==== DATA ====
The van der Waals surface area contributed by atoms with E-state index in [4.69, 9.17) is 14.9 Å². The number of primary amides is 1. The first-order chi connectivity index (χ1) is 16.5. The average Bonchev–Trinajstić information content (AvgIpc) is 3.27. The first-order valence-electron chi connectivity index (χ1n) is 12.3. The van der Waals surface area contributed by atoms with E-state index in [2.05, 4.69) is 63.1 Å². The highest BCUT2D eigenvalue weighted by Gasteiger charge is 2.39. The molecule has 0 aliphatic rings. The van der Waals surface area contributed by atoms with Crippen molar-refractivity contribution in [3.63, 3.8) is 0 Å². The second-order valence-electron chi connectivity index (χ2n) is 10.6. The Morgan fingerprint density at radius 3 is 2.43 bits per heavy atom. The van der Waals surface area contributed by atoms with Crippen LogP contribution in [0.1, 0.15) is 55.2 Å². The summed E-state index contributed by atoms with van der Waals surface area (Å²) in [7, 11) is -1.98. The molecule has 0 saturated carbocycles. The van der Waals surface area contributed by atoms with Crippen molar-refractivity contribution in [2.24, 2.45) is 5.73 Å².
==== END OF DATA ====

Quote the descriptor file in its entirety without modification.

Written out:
The van der Waals surface area contributed by atoms with E-state index in [4.69, 9.17) is 14.9 Å². The number of primary amides is 1. The first-order chi connectivity index (χ1) is 16.5. The average Bonchev–Trinajstić information content (AvgIpc) is 3.27. The first-order valence-electron chi connectivity index (χ1n) is 12.3. The van der Waals surface area contributed by atoms with E-state index in [2.05, 4.69) is 63.1 Å². The highest BCUT2D eigenvalue weighted by Gasteiger charge is 2.39. The molecule has 0 aliphatic rings. The van der Waals surface area contributed by atoms with Crippen molar-refractivity contribution in [3.63, 3.8) is 0 Å². The second-order valence-electron chi connectivity index (χ2n) is 10.6. The Morgan fingerprint density at radius 3 is 2.43 bits per heavy atom. The van der Waals surface area contributed by atoms with Crippen LogP contribution in [0.1, 0.15) is 55.2 Å². The summed E-state index contributed by atoms with van der Waals surface area (Å²) in [7, 11) is -1.98. The molecule has 0 saturated carbocycles. The van der Waals surface area contributed by atoms with Crippen molar-refractivity contribution in [2.24, 2.45) is 5.73 Å².